I don’t think I agree with him here, as cash isn’t a concession to the poor: it forces them to pay higher transaction costs than their better off neighbours. And if the amount of cash falls, then the cost of the whole infrastructure of ATMs and cash registers, armoured vans and night safes will fall on the poor, thus further raising their transaction costs. Surely it makes more sense to simply switch off cash. Willem summarises thus:

Do we really want to retain cash just because it (1) allows us to hide some of our legitimate financial transactions from the government (as insurance against government abuse of the information), and (2) is a source of revenue to the central bank? These arguments pro are surely dominated by the two arguments against currency, (1) that, as currently construed […] currency imposes a zero lower bound on nominal interest rates and (2) that it subsidises the grey and black economies and makes life easier for the global criminal and terrorist fraternity.[From FT.com | Willem Buiter’s Maverecon | Negative interest rates: when are they coming to a central bank near you?]

Do we really want to retain cash?

These ideas being floated by economists in the UK and Japan are not pipe dreams or speculative fiction. On the contrary, it is entirely possible to set out a ten year strategy to get rid of cash if so desired. Why? Well there are, to my my mind, two key ways in which recent technological developments put us in a position to be able to take implement these ideas.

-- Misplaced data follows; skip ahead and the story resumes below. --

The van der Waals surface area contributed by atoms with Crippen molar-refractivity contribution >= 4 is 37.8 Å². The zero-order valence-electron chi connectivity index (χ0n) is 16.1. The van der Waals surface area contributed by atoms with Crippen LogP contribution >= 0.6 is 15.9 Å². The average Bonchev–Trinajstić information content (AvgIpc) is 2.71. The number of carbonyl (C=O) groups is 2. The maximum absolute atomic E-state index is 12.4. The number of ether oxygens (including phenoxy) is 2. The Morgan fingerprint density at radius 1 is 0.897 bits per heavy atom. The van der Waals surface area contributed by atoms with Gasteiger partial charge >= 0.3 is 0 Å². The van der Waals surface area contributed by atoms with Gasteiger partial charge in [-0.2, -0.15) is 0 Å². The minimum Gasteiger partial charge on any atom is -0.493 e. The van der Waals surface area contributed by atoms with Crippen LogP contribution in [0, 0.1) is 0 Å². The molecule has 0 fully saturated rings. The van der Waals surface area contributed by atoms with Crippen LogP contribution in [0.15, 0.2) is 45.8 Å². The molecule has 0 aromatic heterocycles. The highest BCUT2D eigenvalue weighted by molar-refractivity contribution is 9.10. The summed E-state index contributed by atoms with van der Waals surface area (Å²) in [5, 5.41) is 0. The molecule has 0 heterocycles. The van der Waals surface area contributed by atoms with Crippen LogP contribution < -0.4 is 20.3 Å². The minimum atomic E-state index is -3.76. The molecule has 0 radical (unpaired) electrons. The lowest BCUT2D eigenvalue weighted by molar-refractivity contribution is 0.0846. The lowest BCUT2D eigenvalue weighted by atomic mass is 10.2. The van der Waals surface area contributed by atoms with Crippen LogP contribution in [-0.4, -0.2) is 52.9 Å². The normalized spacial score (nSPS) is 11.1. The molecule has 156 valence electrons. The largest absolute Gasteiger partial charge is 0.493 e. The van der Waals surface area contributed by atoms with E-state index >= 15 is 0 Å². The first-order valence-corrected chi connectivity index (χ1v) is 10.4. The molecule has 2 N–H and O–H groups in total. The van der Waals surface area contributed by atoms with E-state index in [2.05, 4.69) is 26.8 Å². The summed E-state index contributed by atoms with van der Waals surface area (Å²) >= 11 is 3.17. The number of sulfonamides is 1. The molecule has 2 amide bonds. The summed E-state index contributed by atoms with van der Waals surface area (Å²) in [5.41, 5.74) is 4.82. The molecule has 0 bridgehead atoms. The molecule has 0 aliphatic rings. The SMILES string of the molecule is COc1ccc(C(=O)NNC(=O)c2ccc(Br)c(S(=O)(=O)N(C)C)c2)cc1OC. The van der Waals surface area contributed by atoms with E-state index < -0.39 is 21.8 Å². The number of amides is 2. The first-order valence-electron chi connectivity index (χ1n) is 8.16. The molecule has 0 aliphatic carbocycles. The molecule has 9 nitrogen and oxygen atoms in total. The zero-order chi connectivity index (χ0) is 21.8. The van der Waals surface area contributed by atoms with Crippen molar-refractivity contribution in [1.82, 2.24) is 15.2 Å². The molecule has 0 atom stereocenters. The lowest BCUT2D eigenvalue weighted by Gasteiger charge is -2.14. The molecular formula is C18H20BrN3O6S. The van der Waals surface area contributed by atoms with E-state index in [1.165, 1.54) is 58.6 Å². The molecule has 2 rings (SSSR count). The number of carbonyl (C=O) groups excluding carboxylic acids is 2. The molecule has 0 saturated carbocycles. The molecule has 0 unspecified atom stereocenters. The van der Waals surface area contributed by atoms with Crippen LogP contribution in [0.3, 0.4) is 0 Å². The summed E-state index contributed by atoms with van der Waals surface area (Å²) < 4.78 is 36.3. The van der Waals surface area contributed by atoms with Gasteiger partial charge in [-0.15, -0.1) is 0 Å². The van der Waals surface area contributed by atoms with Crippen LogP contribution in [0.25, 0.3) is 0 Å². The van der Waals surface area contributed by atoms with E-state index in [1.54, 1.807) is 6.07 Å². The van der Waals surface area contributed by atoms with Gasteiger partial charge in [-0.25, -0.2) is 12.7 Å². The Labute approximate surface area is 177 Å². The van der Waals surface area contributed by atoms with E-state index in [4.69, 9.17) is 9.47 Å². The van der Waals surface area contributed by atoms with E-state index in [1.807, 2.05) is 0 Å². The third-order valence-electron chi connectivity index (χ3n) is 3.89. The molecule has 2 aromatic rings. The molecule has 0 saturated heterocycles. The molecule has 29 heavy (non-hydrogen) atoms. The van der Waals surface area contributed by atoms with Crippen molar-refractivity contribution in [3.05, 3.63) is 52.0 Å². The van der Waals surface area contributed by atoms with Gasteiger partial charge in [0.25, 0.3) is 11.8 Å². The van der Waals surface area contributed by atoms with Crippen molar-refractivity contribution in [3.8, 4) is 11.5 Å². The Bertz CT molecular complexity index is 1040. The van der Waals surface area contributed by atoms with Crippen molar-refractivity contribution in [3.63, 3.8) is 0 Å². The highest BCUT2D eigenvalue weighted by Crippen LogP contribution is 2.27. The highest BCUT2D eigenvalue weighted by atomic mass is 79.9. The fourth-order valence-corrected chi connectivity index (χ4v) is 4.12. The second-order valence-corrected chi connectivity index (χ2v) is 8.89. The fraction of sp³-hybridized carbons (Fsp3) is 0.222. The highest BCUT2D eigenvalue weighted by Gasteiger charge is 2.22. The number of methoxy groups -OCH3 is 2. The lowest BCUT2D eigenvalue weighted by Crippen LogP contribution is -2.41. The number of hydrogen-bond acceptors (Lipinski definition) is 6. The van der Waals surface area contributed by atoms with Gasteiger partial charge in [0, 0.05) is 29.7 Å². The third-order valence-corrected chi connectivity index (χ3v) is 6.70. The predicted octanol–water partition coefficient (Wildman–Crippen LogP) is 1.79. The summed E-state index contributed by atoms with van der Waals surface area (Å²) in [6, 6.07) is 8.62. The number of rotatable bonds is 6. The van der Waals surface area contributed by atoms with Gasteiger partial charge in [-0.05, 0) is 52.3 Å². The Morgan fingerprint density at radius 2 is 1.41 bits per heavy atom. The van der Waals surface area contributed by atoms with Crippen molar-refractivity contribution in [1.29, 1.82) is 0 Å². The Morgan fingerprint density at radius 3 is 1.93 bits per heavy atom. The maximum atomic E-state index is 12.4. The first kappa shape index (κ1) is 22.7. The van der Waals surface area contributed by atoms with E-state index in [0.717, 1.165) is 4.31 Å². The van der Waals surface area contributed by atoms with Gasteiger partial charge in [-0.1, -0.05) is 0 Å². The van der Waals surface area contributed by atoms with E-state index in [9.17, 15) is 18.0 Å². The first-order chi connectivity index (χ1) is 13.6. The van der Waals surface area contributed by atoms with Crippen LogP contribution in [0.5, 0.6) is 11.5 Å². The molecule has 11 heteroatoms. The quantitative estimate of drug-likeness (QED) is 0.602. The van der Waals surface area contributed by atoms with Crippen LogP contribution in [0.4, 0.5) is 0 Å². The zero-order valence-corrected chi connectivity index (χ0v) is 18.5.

The first is the mobile phone. We are already seeing the launch of mobile phones that can replace payment cards (there are 40 million of them in Japan already) and provide prepaid “e-money” accounts (M-PESA in Kenya, provided by mobile operator Safaricom, has over six million users already and is currently attracting 11,000 new customers every day). But the strategic impact of mobile phones in the payment space is yet to come. Yes, mobile phones can be payment cards and that’s great. But mobile phones can be also be payment terminals. Or to put it another way, you can use a chip and PIN card to pay, but you can use a mobile phone to both pay and get paid. Since we live in a country where, essentially, everyone has a mobile phone this means that it is absolutely feasible to eliminate cash altogether. In this coming world, if I want to pay you a pound, I will do it by text message or mobile Internet and you will know immediately that you have the cash.